Postgraduate research opportunities Development of a light treatment device for cutaneous leishmaniasis

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Key facts

  • Opens: Friday 13 November 2020
  • Number of places: 1
  • Duration: 36 months

Overview

Leishmaniasis is a serious health threat. We have preliminary data to show that light can have anti-leishmanial activity and the aim of this project is to design a medicinal device that can be used to treat cutaneous leishmaniasis.
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Eligibility

2:1 Honours degree or overseas equivalent

THE Awards 2019: UK University of the Year Winner
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Project Details

A student would develop a medicinal device as a prototype for treatment of CL in this project.  It would have to cope with skin surfaces with different topographies and have a capacity to be charged using solar power.  The device would then be tested for efficacy against the intra-macrophage amastigote stage using cells infected with luciferase-expressing L. major or L. mexicana, two species that cause CL in humans. This will allow the effect of light treatment on parasite survival to be assessed using IVIS imaging. The device will also be tested for its ability to inhibit lesion growth in a murine model of cutaneous leishmaniasis. The student on this project would be trained in a number of techniques including culture of parasites, use of IVIS imaging equipment, in vivo animal experiments, assessment of parasite burdens, analysis and presentation of data.  Dr K. C. Carter will supervise Leishmania studies and has the ethical approval required for experiments.  Dr M. Maclean will provide expertise on phototherapy, and Professor Gourlay will supervise development of the medicinal device.             The ultimate aim of this project is to develop a medicinal device that could be used to treat CL.  This would have to be cheap to manufacture and can be used without requiring an external power source. The device is aimed at individuals in CL endemic areas, and if effective it would improve their quality of life as medicines in many endemic areas are expensive, difficult to assess and often cause adverse effects in the patient. Therefore, development of a novel treatment would be very beneficial.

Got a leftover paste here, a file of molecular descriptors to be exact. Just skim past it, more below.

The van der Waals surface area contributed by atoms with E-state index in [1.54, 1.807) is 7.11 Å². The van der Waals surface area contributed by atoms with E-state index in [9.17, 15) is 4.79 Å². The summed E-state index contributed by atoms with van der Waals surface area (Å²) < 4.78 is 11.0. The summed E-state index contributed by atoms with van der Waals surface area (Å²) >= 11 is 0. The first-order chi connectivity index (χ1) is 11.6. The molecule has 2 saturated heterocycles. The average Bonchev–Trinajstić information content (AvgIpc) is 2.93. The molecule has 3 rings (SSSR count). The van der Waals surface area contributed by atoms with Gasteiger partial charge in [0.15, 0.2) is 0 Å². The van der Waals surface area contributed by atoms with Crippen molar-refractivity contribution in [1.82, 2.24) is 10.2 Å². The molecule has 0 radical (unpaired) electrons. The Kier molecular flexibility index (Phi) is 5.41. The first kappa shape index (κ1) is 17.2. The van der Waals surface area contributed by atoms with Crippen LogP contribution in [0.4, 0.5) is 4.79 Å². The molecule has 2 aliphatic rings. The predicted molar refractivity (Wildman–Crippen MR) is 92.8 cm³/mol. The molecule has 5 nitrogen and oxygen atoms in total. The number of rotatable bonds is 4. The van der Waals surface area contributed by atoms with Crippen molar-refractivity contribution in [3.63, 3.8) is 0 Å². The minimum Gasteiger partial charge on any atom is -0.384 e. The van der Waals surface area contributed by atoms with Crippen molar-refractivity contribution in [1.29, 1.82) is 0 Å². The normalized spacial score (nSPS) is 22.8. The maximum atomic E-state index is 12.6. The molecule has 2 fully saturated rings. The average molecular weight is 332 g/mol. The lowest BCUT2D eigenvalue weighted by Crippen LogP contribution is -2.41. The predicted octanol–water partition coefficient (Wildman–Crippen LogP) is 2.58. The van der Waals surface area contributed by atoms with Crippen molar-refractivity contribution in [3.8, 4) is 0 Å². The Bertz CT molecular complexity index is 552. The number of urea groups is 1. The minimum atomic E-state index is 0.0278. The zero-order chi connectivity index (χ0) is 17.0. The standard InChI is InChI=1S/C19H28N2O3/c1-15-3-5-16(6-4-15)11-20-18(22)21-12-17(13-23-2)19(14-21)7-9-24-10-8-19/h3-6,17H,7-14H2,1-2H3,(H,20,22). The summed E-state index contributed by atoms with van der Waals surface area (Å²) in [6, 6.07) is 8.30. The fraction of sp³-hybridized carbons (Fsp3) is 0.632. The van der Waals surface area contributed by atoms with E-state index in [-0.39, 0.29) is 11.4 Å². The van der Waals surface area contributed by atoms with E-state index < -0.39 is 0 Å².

Further information

1. Sundar S, Singh A. (2016) Recent developments and future prospects in the treatment of visceral leishmaniasis. Ther Adv Infect Dis. 3:98-109.

2. Singh OP, Singh B, Chakravarty J, Sundar S. (2016) Current challenges in treatment options for visceral leishmaniasis in India: a public health perspective. Infect Dis Poverty. 5:19.

3. Maclean M, Anderson JG, MacGregor SJ, White T, Atreya CD. (2016) A New Proof of Concept in Bacterial Reduction: Antimicrobial Action of Violet-Blue Light (405 nm) in Ex Vivo Stored plasma. Blood Transfus. 2016:2920514.

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Funding details

Applicant will need to self-fund, find sponsorship for tuition and bench fees for duration of studies

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Supervisors

Primary Supervisor: Dr K. C Carter

Email: k.carter@strath.ac.uk

Webpage: https://www.strath.ac.uk/staff/carterkatharinedr/

 

Secondary Supervisor: Dr M. MacLean

Email: michelle.maclean@strath.ac.uk

Webpage: https://www.strath.ac.uk/staff/macleanmichelledr/

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Contact us

Primary Supervisor: Dr K. C Carter

Email: k.carter@strath.ac.uk

Webpage: https://www.strath.ac.uk/staff/carterkatharinedr/